India’s trade deficit hit its highest level on record in June, at $25.6 billion, as imports soared to $63.6 billion. The biggest challenge for India’s external account comes from energy imports, from crude oil to coal, trade data showed.
Petroleum and crude oil imports amounted to $20.7 billion, registering a growth of 94.2% year-on-year and 8% month-on-month. These imports accounted for 32.6% of all merchandise imports in June. Imports of coal, coke and briquettes also hit a record high of $6.4 billion, up 241.8% year-on-year and 18.3% month-on-month. This category now accounts for one-tenth of all merchandise imports.
Together, these items accounted for 42.7% of India’s merchandise imports, up from 29.8% at the same time last year.
The increase in the energy import bill is entirely due to an increase in prices, even though import volumes have fallen, said Ritabrata Ghosh, vice president of corporate ratings and industrial research at ICRA Ltd. average of the past 10 years, Ghosh said.
Imported coal-fired power plants had imported coal over 45 metric tons per year from 2016-17 to 2019-20. That figure fell to 18.89 metric tons in 2021-22, according to a press release from the Ministry of Coal in June. Also this year, the production of imported coal-fired power plants remains very low due to the high price of imported coal, he added.
With world prices still high, an alleviation of the coal import bill is not likely in the coming months.
The problem is expected to continue to persist in the July-September quarter, Ghosh said, adding that any relief will depend on how quickly Coal India Ltd. will be able to increase production.
Total national coal production in the April-June quarter was 205.6 metric tons, 31.9% higher than a year ago, according to monthly statistics from the Ministry of Coal.
“We don’t see a significant drop in prices and a return to pre-pandemic price levels seems unlikely,” Ghosh said. Sanctions on Russia, how the ongoing conflict in Ukraine unfolds and the time for readjustment that follows will determine the trajectory of coal prices around the world, he said.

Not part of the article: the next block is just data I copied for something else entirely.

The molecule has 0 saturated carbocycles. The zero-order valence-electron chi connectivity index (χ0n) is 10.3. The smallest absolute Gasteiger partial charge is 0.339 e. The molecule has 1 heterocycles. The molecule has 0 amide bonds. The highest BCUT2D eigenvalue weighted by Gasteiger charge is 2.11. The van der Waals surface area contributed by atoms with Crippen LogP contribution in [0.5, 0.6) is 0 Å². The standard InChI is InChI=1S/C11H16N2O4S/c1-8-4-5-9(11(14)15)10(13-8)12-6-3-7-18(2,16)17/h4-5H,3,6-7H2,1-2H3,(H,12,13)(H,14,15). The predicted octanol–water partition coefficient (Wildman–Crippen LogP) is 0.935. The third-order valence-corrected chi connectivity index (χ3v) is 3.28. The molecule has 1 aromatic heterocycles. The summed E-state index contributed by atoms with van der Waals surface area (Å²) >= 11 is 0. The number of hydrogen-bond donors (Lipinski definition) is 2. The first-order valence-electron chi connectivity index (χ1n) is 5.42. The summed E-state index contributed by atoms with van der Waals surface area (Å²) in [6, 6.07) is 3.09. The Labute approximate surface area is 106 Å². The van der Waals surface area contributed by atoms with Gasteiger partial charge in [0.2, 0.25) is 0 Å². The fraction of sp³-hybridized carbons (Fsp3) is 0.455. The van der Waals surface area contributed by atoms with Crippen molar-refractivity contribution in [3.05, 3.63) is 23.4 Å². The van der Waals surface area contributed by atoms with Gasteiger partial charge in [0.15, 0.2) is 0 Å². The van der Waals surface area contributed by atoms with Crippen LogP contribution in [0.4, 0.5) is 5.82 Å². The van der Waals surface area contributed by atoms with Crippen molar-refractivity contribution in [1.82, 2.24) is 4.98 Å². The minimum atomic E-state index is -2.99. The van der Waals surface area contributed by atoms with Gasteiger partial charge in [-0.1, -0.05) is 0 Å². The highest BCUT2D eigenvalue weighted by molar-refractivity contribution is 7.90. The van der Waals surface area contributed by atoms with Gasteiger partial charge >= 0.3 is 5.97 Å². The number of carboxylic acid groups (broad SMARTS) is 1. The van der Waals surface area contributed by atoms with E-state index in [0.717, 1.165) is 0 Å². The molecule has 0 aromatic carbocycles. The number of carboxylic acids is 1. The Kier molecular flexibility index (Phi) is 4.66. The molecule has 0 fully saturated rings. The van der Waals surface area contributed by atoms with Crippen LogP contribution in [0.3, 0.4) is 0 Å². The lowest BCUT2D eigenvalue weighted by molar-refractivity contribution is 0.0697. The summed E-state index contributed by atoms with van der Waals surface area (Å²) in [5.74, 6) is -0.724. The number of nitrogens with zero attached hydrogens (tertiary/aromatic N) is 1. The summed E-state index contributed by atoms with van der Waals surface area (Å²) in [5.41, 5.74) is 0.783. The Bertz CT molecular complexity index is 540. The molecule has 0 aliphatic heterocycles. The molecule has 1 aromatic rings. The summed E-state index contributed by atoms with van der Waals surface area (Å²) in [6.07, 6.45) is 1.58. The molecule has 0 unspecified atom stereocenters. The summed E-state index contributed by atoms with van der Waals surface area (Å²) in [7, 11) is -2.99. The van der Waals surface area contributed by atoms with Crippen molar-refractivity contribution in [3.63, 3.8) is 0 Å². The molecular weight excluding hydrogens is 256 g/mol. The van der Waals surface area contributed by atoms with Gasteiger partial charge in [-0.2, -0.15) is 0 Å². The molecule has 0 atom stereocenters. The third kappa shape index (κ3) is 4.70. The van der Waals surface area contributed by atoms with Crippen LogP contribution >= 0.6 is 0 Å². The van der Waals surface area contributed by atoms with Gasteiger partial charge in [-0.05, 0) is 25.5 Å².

The crude oil import bill also depends on world prices. Overnight prices fell sharply as fears of a US recession took hold. Still, prices remain close to $100 a barrel. Oil prices are expected to hold steady at higher levels, said Indranil Pan, chief economist at Yes Bank.
The high energy import bill will widen India’s current account deficit. A note from QuantEco Research forecast a current account deficit for FY23 at $105 billion, up sharply from $39 billion in FY22. Yes Bank pegs it at 2.6-3.2 % of GDP for FY23, with oil prices averaging between $100 and $120 a barrel.
The dichotomy on foreign trade continues to appear austere with a risk of global stagflation clouding the economic outlook, QuantEco Research said in its note. On the one hand, the signs of moderation in global economic activity are multiplying. On the other hand, international commodity prices remain high due to the Russian-Ukrainian conflict and persistent supply disruptions of some commodities.
Both of these factors are negatively impacting India’s trade deficit, which in the first three months of FY23 more than doubled to $70.3 billion from $31.4 billion in of the corresponding period of financial year 22.
“While some relief is likely with India gradually diversifying its oil imports with additional shipments from Russia, we nevertheless expect the risks of a worsening trade deficit to materialize,” QuantEco said. Research.